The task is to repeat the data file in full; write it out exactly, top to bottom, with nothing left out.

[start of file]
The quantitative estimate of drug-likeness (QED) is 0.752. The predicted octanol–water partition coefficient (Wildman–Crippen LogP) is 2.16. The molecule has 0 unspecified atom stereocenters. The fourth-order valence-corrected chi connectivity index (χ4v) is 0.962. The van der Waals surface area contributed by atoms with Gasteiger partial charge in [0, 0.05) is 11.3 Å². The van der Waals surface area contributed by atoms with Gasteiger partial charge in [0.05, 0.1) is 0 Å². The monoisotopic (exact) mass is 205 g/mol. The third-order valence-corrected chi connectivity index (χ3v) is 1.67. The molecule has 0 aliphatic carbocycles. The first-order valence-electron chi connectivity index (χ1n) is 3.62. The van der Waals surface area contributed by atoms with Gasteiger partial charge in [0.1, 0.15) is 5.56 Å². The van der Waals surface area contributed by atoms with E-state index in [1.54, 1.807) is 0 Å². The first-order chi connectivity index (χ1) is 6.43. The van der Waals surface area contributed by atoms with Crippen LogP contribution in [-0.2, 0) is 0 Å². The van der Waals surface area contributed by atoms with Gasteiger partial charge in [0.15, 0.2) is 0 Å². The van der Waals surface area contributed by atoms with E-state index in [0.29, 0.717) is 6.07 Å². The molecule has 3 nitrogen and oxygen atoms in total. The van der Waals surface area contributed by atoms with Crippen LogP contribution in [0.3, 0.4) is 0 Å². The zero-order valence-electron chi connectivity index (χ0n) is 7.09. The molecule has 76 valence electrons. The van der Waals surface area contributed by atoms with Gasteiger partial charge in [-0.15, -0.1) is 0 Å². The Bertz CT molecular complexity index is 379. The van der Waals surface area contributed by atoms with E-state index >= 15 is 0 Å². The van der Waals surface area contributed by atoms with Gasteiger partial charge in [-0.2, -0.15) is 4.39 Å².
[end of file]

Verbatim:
The quantitative estimate of drug-likeness (QED) is 0.752. The predicted octanol–water partition coefficient (Wildman–Crippen LogP) is 2.16. The molecule has 0 unspecified atom stereocenters. The fourth-order valence-corrected chi connectivity index (χ4v) is 0.962. The van der Waals surface area contributed by atoms with Gasteiger partial charge in [0, 0.05) is 11.3 Å². The van der Waals surface area contributed by atoms with Gasteiger partial charge in [0.05, 0.1) is 0 Å². The monoisotopic (exact) mass is 205 g/mol. The third-order valence-corrected chi connectivity index (χ3v) is 1.67. The molecule has 0 aliphatic carbocycles. The first-order valence-electron chi connectivity index (χ1n) is 3.62. The van der Waals surface area contributed by atoms with Gasteiger partial charge in [0.1, 0.15) is 5.56 Å². The van der Waals surface area contributed by atoms with E-state index in [1.54, 1.807) is 0 Å². The first-order chi connectivity index (χ1) is 6.43. The van der Waals surface area contributed by atoms with Crippen LogP contribution in [-0.2, 0) is 0 Å². The van der Waals surface area contributed by atoms with Gasteiger partial charge in [0.15, 0.2) is 0 Å². The van der Waals surface area contributed by atoms with E-state index in [0.29, 0.717) is 6.07 Å². The molecule has 3 nitrogen and oxygen atoms in total. The van der Waals surface area contributed by atoms with Crippen LogP contribution in [0.3, 0.4) is 0 Å². The zero-order valence-electron chi connectivity index (χ0n) is 7.09. The molecule has 76 valence electrons. The van der Waals surface area contributed by atoms with Gasteiger partial charge in [-0.15, -0.1) is 0 Å². The Bertz CT molecular complexity index is 379. The van der Waals surface area contributed by atoms with E-state index >= 15 is 0 Å². The van der Waals surface area contributed by atoms with Gasteiger partial charge in [-0.2, -0.15) is 4.39 Å².